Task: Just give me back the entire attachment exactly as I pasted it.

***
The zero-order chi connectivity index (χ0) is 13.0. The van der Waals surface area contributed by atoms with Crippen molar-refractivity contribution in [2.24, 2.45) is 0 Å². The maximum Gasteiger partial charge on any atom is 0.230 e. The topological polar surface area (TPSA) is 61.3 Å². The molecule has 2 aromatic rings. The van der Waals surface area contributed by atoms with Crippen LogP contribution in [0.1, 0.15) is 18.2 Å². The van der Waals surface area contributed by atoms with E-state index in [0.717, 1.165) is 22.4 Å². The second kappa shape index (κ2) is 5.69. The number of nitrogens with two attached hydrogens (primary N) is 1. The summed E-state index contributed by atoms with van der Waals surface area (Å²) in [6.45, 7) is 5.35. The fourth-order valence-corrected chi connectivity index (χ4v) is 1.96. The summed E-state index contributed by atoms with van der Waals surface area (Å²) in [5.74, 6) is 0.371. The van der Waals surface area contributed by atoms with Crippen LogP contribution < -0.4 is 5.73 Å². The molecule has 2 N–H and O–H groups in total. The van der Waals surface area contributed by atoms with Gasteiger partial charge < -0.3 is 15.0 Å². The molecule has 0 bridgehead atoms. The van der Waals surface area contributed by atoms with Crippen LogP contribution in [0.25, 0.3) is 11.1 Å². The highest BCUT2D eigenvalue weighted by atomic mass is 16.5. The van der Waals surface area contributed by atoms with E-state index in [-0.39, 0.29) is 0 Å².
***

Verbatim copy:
The zero-order chi connectivity index (χ0) is 13.0. The van der Waals surface area contributed by atoms with Crippen molar-refractivity contribution in [2.24, 2.45) is 0 Å². The maximum Gasteiger partial charge on any atom is 0.230 e. The topological polar surface area (TPSA) is 61.3 Å². The molecule has 2 aromatic rings. The van der Waals surface area contributed by atoms with Crippen LogP contribution in [0.1, 0.15) is 18.2 Å². The van der Waals surface area contributed by atoms with E-state index in [0.717, 1.165) is 22.4 Å². The second kappa shape index (κ2) is 5.69. The number of nitrogens with two attached hydrogens (primary N) is 1. The summed E-state index contributed by atoms with van der Waals surface area (Å²) in [6.45, 7) is 5.35. The fourth-order valence-corrected chi connectivity index (χ4v) is 1.96. The summed E-state index contributed by atoms with van der Waals surface area (Å²) in [5.74, 6) is 0.371. The van der Waals surface area contributed by atoms with Crippen LogP contribution < -0.4 is 5.73 Å². The molecule has 2 N–H and O–H groups in total. The van der Waals surface area contributed by atoms with Gasteiger partial charge < -0.3 is 15.0 Å². The molecule has 0 bridgehead atoms. The van der Waals surface area contributed by atoms with Crippen LogP contribution in [0.25, 0.3) is 11.1 Å². The highest BCUT2D eigenvalue weighted by atomic mass is 16.5. The van der Waals surface area contributed by atoms with E-state index in [-0.39, 0.29) is 0 Å².